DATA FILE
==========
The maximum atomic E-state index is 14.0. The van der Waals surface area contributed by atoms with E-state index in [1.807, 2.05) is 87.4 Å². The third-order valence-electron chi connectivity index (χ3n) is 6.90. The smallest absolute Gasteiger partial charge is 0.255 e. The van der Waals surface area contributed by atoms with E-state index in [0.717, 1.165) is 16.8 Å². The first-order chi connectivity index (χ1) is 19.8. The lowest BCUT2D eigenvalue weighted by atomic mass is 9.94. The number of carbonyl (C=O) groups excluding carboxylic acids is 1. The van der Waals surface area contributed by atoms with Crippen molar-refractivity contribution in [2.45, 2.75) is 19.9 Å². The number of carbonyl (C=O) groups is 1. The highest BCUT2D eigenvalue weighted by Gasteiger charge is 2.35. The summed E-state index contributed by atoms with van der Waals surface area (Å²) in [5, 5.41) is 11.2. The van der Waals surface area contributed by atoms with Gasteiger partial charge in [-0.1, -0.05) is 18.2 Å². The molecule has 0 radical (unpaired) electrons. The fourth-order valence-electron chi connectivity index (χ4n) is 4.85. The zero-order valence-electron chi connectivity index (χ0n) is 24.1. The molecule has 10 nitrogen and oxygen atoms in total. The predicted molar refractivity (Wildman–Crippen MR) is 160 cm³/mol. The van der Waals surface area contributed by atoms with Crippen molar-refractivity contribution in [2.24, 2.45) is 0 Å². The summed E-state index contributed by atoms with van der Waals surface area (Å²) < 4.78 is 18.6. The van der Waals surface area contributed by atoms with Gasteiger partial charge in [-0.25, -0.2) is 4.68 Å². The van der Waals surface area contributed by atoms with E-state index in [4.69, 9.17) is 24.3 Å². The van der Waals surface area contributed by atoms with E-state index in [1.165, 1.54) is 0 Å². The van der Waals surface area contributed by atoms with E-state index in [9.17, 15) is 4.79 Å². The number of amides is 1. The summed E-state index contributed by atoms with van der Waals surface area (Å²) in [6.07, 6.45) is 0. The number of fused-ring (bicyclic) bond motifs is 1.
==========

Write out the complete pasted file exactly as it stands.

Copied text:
The maximum atomic E-state index is 14.0. The van der Waals surface area contributed by atoms with E-state index in [1.807, 2.05) is 87.4 Å². The third-order valence-electron chi connectivity index (χ3n) is 6.90. The smallest absolute Gasteiger partial charge is 0.255 e. The van der Waals surface area contributed by atoms with E-state index in [0.717, 1.165) is 16.8 Å². The first-order chi connectivity index (χ1) is 19.8. The lowest BCUT2D eigenvalue weighted by atomic mass is 9.94. The number of carbonyl (C=O) groups excluding carboxylic acids is 1. The van der Waals surface area contributed by atoms with Crippen molar-refractivity contribution in [2.45, 2.75) is 19.9 Å². The number of carbonyl (C=O) groups is 1. The highest BCUT2D eigenvalue weighted by Gasteiger charge is 2.35. The summed E-state index contributed by atoms with van der Waals surface area (Å²) in [5, 5.41) is 11.2. The van der Waals surface area contributed by atoms with Gasteiger partial charge in [-0.1, -0.05) is 18.2 Å². The molecule has 0 radical (unpaired) electrons. The fourth-order valence-electron chi connectivity index (χ4n) is 4.85. The zero-order valence-electron chi connectivity index (χ0n) is 24.1. The molecule has 10 nitrogen and oxygen atoms in total. The predicted molar refractivity (Wildman–Crippen MR) is 160 cm³/mol. The van der Waals surface area contributed by atoms with Crippen molar-refractivity contribution in [2.24, 2.45) is 0 Å². The summed E-state index contributed by atoms with van der Waals surface area (Å²) < 4.78 is 18.6. The van der Waals surface area contributed by atoms with Gasteiger partial charge in [-0.25, -0.2) is 4.68 Å². The van der Waals surface area contributed by atoms with E-state index in [4.69, 9.17) is 24.3 Å². The van der Waals surface area contributed by atoms with E-state index in [1.165, 1.54) is 0 Å². The van der Waals surface area contributed by atoms with E-state index in [9.17, 15) is 4.79 Å². The number of amides is 1. The summed E-state index contributed by atoms with van der Waals surface area (Å²) in [6.07, 6.45) is 0. The number of fused-ring (bicyclic) bond motifs is 1.